A cordless drill driver is the most convenient, portable solution for the majority of drilling and fastening projects around the home. A rechargeable battery pack gives you access to all the power and mobility you need.
Cordless drill drivers are available in models with maximum power ranging from 3.6 volts to 20 volts — the most popular models that will usually meet homeowners' needs.
Available in cordless and corded models, hammer drills are practical for the toughest jobs, delivering a powerful hammering action that makes it easy to drill into dense materials such as cement, block and brick. The hammer action can be turned on and off, so the tool can also be used as a standard drill. For projects involving even denser materials, such as concrete, a rotary hammer drill is recommended for a more powerful hammering mechanism.
Harder materials or larger bits need to be worked at a higher speed than softer materials and smaller bits. Variable transmissions allow you to choose the right setting for the job at-hand. Speed is measured in revolutions per minute or RPM, while impact rate is measured in beats per minute or BPM.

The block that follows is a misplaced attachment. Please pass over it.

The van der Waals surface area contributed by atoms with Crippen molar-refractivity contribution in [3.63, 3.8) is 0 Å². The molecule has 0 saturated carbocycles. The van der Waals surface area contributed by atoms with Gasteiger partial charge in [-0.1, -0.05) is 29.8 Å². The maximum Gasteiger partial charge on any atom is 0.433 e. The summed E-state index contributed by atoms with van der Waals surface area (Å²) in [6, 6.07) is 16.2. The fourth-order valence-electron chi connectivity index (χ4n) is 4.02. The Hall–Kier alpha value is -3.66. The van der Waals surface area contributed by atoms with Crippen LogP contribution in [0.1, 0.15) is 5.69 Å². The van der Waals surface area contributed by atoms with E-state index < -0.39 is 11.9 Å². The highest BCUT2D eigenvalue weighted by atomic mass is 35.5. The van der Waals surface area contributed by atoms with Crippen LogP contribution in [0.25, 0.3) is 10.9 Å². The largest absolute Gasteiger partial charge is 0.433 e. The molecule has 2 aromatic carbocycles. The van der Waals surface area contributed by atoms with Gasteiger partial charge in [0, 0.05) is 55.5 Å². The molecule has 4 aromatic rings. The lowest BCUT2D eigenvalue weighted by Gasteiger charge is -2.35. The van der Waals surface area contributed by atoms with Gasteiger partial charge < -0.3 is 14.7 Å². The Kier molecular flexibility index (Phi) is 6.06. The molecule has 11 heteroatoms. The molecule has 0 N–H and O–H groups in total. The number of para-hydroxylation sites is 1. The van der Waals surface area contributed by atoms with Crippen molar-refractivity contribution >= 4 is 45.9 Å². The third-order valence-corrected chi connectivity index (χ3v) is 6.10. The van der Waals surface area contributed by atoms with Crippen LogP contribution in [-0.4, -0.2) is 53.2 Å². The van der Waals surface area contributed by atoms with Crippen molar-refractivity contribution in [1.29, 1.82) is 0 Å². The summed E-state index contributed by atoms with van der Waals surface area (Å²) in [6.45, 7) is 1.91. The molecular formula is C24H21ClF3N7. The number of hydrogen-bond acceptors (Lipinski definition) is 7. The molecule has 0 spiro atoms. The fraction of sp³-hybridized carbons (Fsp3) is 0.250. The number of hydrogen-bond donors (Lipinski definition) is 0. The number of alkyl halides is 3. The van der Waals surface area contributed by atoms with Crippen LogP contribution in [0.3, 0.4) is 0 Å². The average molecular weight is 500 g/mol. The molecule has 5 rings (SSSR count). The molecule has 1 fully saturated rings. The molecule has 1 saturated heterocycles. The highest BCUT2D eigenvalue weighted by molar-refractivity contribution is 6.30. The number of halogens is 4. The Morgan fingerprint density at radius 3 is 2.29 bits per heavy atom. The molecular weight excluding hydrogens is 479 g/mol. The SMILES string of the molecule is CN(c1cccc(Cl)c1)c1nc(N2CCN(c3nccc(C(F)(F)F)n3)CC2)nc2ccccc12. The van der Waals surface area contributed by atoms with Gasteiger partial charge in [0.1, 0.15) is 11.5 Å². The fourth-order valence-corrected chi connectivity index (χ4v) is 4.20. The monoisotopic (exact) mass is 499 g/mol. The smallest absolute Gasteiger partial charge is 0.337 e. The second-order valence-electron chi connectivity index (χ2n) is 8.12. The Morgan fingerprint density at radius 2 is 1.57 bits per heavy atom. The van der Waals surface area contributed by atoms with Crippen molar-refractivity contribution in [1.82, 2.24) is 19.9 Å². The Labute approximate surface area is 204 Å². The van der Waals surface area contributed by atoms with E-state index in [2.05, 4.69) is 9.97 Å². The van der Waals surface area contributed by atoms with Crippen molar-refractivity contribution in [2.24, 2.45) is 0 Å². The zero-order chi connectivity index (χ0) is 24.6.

This refers to the strength or turning force of the drill. It’s important to note the speed and torque are inverse, meaning the higher speed output, the less torque can be applied. That’s why it’s good to choose a tool that allows you to select the speed and power output to optimize the drill or fastening job you are doing.
Most common drills come with either a 3/8"- or 1/2"-sized chuck to hold the bit. The most common and preferred size is 1/2”, as it can hold larger-sized bits and accessories. A chuck can be keyed, meaning tightened or loosened with a key, or keyless, meaning loosened by hand for convenient, frequent bit changes. Impact drivers typically have a 1/4” hex-shank quick-release chuck, meaning it will only accept 1/4” hex-shanked bits designed for convenient bit-change, due to the simple pull-and-replace feature on this tool.